The Chicago brain injury lawyers at Morici, Longo & Associates have over two decades of experience in the representation of brain injury victims, whether they have been injured on the job or in a personal injury accident. This is the first in a series of articles covering the topic of traumatic brain injury (TBI), including brain injury symptoms, complications of brain injuries and how to prevent brain injury accidents.
How Traumatic Brain Injuries Happen
Most people do not completely understand the anatomy of the brain or the effects trauma can have upon its structures. Unfortunately, neither do most of their doctors. Some think a loss of consciousness is required to diagnose a brain injury, for instance. That is not true.
Any blow to the head, jolt to the body, or whiplash effect of sudden acceleration-deceleration upon the head can cause brain injury.
Most TBIs are closed head injuries, and those are the ones we will focus on here. A closed head injury refers to an injury to the brain where the skull is not fractured or penetrated. The brain is said to have the consistency of a Jell-O mold—in a closed head injury, the brain bounces back and forth inside the skull. As a result, its tissue and cellular level neurons can be bruised, stretched, or torn. Sometimes there can be bleeding within the brain—this is called a subdural hematoma and is diagnosed clinically and by CT scan. In most cases, however, the injury to the tissue and the function of the brain is not evidenced by discernible bleeding.
Symptoms of TBI
Immediate effects of a TBI can be the loss of consciousness for a few seconds to a few minutes or longer or no loss of consciousness but a state of being dazed, confused or disoriented. Often the immediate effects of traumatic brain injury are described as “being stunned“ or having one’s “bell rung.” Frequently, the injury may be accompanied by amnesia of the event. Clients have described situations where they don’t remember being taken into an ambulance or have no memory before waking up in the emergency room.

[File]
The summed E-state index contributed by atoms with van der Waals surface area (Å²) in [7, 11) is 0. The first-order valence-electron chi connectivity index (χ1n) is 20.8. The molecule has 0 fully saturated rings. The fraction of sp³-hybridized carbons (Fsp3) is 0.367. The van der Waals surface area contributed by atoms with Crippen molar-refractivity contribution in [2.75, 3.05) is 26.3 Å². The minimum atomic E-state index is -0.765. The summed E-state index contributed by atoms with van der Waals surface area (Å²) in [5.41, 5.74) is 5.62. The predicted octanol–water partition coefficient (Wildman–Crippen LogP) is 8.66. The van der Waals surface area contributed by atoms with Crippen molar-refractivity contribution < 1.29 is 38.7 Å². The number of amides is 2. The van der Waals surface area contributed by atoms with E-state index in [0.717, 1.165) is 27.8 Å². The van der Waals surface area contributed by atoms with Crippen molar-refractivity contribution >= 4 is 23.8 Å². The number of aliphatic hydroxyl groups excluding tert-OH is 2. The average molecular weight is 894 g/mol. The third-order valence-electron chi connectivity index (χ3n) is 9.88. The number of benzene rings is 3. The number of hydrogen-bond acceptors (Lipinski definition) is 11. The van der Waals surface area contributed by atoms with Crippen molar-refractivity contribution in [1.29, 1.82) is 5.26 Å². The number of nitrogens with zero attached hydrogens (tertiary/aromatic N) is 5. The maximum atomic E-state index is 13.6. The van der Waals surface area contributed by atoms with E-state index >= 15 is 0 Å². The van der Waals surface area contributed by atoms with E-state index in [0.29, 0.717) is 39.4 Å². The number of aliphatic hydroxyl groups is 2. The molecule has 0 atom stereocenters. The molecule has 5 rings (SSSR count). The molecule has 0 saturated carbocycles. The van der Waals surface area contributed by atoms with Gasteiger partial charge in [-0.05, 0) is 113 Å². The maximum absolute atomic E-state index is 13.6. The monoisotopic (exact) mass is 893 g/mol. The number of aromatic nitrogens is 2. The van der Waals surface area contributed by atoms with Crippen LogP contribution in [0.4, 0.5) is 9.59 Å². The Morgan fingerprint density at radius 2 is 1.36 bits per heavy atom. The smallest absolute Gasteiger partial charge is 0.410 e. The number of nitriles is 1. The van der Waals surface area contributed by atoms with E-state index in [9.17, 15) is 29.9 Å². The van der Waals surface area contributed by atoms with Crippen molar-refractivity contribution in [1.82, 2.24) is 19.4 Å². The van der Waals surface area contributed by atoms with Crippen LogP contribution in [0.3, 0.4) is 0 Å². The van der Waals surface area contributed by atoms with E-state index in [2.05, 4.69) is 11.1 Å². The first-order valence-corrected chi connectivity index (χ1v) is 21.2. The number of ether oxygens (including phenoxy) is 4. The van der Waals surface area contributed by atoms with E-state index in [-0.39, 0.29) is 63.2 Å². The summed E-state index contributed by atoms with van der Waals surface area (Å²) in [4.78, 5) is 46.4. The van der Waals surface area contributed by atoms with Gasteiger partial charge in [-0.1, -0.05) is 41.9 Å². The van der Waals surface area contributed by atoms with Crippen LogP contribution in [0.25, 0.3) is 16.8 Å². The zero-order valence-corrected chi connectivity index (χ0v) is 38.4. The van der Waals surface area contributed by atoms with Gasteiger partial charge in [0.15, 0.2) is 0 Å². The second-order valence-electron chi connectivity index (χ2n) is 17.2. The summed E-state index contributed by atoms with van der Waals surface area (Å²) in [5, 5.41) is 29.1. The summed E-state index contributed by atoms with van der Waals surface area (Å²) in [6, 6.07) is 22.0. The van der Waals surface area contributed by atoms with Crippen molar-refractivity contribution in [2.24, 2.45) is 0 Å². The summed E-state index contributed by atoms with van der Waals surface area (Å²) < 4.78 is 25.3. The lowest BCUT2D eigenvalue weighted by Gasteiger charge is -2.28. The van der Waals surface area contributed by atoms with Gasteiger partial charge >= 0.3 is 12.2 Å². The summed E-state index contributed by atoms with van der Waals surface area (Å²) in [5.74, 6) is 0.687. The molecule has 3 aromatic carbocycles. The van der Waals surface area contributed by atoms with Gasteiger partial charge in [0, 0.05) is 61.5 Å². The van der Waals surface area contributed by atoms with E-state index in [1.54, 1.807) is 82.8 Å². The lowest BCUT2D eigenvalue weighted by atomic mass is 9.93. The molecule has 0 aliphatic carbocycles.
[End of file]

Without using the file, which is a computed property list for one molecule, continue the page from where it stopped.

The victim of a traumatic brain injury can often experience headache, nausea, speech difficulties, sleep interruption, and dizziness or a loss of balance. In addition, sensory problems such as blurred vision, ringing in the ears, or changes in taste or smell may occur. Many patients experience sensitivity to light or difficulty processing information and being troubled in “busy settings.“ This is medically referred to as “sensory overload” and is not an uncommon experience. Family members often report seeing behavioral changes in the injured person. These can include difficulty carrying on a conversation, inability to concentrate, and irritability or other personality changes.
How Morici, Longo & Associates Can Help
Brain injuries are serious and can be permanently life-changing events. Our team at MLA analyzes each traumatic event to determine the presence of even a mild brain injury that may have been overlooked as other trauma such as fractured bones or spinal injuries were addressed. Whether our client is an injured construction worker, a motorist, or a pedestrian, often the effects of a TBI can be the most long-lasting of their injuries.
We will address some of the above in greater detail in future writings. You can review prior writings on this and other personal injury subjects on the Morici, Longo & Associates website.
In the meantime, if you, your friends, neighbors, coworkers, or family members have been injured at work or have suffered a personal injury, please do not hesitate to contact our Chicago brain injury attorneys online or at(312) 779-0366.